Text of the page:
WE’LL END UP TOGETHER (Nous finirons ensemble)

Director: Guillaume Canet                         

 Cast: François Cluzet, Marion Cotillard, Gilles Lellouche, Laurent Lafitte

About to turn 60, nearly broke and estranged from his former friends, restaurateur Max embraces solitude at his soon-to-be-sold beach house.  So when his ex-buddies arrive for a surprise celebration, he turns them away. But this cannot be – something has to be done! The sequel to 2010’s star-studded comedy, LITTLE WHITE LIES.

 

ZOMBI CHILD

Director: Bertrand Bonello                            

Cast: Louise Labèque, Wislanda Louimat, Adilé David, Ninon François

Haiti, 1962…A man is resurrected from the dead and trapped in a nightmare of slavery. Modern-day Paris…Haitian teen Mélissa, the new girl at an elite school, is invited to join a secret ‘literary sorority’.  But the incendiary family secret she harbours becomes a source of fascination to others, who exploit her heritage with shocking results.

 

National dates and venues for the 2020 Alliance Française French Film Festival are:

     

SYDNEY:

 

10 March – 8 April

 

Palace Norton Street, Palace Verona, Chauvel Cinema, Palace Central & Hayden Orpheum Cremorne      

MELBOURNE:

 

11 March – 8 April

 

Palace Balwyn, Palace Brighton Bay, Palace Cinema             Como, Palace Westgarth, Kino Cinemas & The Astor Theatre

PERTH:

 

11 March – 8 April

 

Palace Raine Square, Cinema Paradiso, Luna on SX,

Windsor Cinema & Camelot Outdoor Cinema

CANBERRA:

12 March – 8 April

Palace Electric Cinema

ADELAIDE:

17 March -14 April

Palace Nova Eastend Cinemas, Palace Nova Prospect Cinema

BRISBANE:

18 March -14 April

Palace Barracks & Palace James Street

HOBART:

19 – 28 March

State Cinema

AVOCA BEACH:

19 March – 1 April

Avoca Beach Picture Theatre

PARRAMATTA:

26 – 29 March

Riverside Theatres Parramatta

BYRON BAY:

31 March – 12 April

Palace Byron Bay

BENDIGO:

17 – 19 April

Star Cinema

BALLARAT:

17 -19 April

Regent Cinemas

 

Summary: The Austrian Franz Jägerstätter, a conscientious objector, refuses to fight for the Nazis in World War II.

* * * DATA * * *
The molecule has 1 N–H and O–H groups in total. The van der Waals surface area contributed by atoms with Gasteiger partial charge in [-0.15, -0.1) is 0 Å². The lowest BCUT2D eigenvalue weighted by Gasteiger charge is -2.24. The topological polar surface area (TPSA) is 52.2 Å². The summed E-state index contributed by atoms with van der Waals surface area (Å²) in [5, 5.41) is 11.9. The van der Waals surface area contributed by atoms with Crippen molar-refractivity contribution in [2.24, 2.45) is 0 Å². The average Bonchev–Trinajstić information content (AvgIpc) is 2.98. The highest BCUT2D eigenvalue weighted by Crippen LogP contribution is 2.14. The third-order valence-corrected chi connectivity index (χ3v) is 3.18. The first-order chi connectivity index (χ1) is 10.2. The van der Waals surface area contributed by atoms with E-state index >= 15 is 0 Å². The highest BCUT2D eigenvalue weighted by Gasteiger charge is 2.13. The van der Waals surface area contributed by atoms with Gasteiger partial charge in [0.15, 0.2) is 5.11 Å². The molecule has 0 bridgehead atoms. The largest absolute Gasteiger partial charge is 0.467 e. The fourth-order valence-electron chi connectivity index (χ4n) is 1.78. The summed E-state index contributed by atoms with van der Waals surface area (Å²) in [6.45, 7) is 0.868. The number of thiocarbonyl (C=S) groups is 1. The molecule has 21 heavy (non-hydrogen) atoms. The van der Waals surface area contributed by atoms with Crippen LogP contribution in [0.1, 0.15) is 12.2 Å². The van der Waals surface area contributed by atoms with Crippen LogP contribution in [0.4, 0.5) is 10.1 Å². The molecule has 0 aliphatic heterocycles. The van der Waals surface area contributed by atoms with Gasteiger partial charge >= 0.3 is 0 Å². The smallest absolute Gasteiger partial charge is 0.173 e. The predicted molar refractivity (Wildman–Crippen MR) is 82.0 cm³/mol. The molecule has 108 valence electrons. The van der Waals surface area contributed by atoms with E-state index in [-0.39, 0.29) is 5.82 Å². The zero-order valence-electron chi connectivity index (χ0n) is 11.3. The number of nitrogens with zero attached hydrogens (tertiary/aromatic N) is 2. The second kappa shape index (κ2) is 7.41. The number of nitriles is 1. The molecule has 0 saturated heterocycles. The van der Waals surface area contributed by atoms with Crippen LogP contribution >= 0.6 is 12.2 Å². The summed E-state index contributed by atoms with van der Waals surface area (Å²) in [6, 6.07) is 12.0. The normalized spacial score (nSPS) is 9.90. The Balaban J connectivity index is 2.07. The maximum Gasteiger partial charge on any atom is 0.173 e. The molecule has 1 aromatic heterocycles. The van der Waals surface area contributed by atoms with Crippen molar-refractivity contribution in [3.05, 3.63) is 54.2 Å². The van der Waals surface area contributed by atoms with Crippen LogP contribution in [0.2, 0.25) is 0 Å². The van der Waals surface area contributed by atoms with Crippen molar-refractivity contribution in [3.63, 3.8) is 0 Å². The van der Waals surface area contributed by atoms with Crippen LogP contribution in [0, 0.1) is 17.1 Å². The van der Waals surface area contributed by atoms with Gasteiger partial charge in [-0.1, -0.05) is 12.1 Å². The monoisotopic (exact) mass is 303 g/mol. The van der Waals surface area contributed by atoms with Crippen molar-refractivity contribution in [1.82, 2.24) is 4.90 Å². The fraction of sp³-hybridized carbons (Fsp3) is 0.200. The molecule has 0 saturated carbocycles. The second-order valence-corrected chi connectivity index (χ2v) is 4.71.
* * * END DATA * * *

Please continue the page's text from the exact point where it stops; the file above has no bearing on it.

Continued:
Year: 2020

Australian Cinema Release Date: 30th January 2020

Thailand Cinema Release Date: TBA

Australian DVD Release Date: TBA

Country: Germany, USA

Director: Terrence Malick

Screenwriter: Terrence Malick

Cast: Dimo Alexiev (Nikolai), Leo Baumgartner (Toni Strohhofer), Ulrich Brandhoff (Captain Jurgen), August Diehl (Franz Jagerstatter), Alexander Fehling (Lawyer Feldman), Johannes Gabl (Hessler), Bruno Ganz (Judge Lueban), Adolf Hitler (himself (archival footage)), Bernd Holscher (Judge Ranft), Moritz Katzmair (Martin), Waldemar Kobus (Warden Stein), Jonannes Krisch (Trakl – The Miller), Levan Khurtsia (Levan), Dieter Kosslick (Judge Musshoff), Aennie Lade (Loisi Jagerstatter), Katja Lechthaler (Frau Pate), Monika Lennartz (Frau Schuster), Johan Leyson (Ohlendorf – The Painter), Jasmine Barbara Mairhofer (Frau Pate), Max Malatesta (Max), Karl Marcovics (Mayor Kraus), Ulrich Matthes (Lorenz Schwaninger), Max Mauff (Sterz), Wolfgang Michael (Eckinger), Tobias Moretti (Fr. Furthauer), Thomas Mraz (Prosecuter Kleint), Ida Mutschlechner (Rosi Jagerstatter), Karin Neuhasuer (Rosalia Jagerstatter), Johannes Nussbaum (Josef), Michael Nyqvist (Bishop Fliesser), Valerie Pachner (Fani Jagerstatter), Oliver Pezzi (Fitz), Jurgen Prochnow (Major Schlegel), Nicholas Reinke (Father Moericke), Franz Rogowski (Waldland), Sophie Rois (Aunt Walburga), Andro Sarishvilli (Andro), Matthias Schoenaerts (Captain Herder), Christian Sengeweld (Fr. Kreutzberg), Amber Shave (Rosi Jagerstatter (young)), Ermin Sijamija (Ermin), Maria Simon (Resie Schwaninger), Maria Stadler (Maria), Barbara Stampfl (Maridi Jagerstatter (young)), Benno Steinegger (Corporal Grimm), Michael Steinocher (Officer Kersting), Mark Wasschke (Spitz, the blacksmith), Maria Weger (Maridl Jagerstatter), Martin Wuttke (Major Kiel)

Running Time: 174 mins

Classification: PG (Australia) TBC (Thailand)

 

 

OUR A HIDDEN LIFE REVIEWS & RATINGS:

 

Dave Griffiths Review:

 

 

Kyle McGrath’s Review

 

 

Average Subculture Rating:

 

 

IMDB Rating:  

 

Other Subculture Entertainment A Hidden Life Reviews: N/A

Trailer:

Summary: Jo March reflects back and forth on her life, telling the beloved story of the March sisters – four young women each determined to live life on their own terms.

Year: 2020

Australian Cinema Release Date: 1st January 2020

Thailand Cinema Release Date: 9th January 2020

Australian DVD Release Date: TBA

Country: United States

Director: Greta Gerwig

Screenwriter: Greta Gerwig, Louisa May Alcott

Cast: Dash Barber (Fred Vaughn), Timothee Charlamet (Theodore ‘Laurie’ Laurence), Chris Cooper (Mr. Laurence), J.M. Davis (Susan Robbins), Laura Dern (Marmee March), Lilly Englert (Kate Vaughn), Sasha Frolova (Mrs. Hummel), Louie Garrel (Friedrich Bhaer), Jayne Houdeyshell (Hannah), Ana Kayne (Olivia), Tom Kemp (Asa Melvin), Charlotte Kinder (Viola), Adrianne Krstansky (Mrs. Dashwood), Tracy Letts (Mr. Dashwood), Bill Mootos (Mr. Davis), Jen Nikolaisen (Evelyn Meriweather), James Norton (John Brooke),  Bob Odenkirk (Father March), Maryanne Plunkett (Mrs. Kirke), Florence Pugh (Amy March), Abby Quinn (Annie Moffat), Jared Reinfeldt (Ned Moffat), Hadley Robinson (Sallie Gardiner Moffat), Saoirse Ronan (Jo March), Amber Leanne Rothberg (Young Meg), Eliza Scanlen (Beth March), Meryl Streep (Aunt March), Emma Watson (Meg March), Lewis D. Wheeler (Josiah Workman)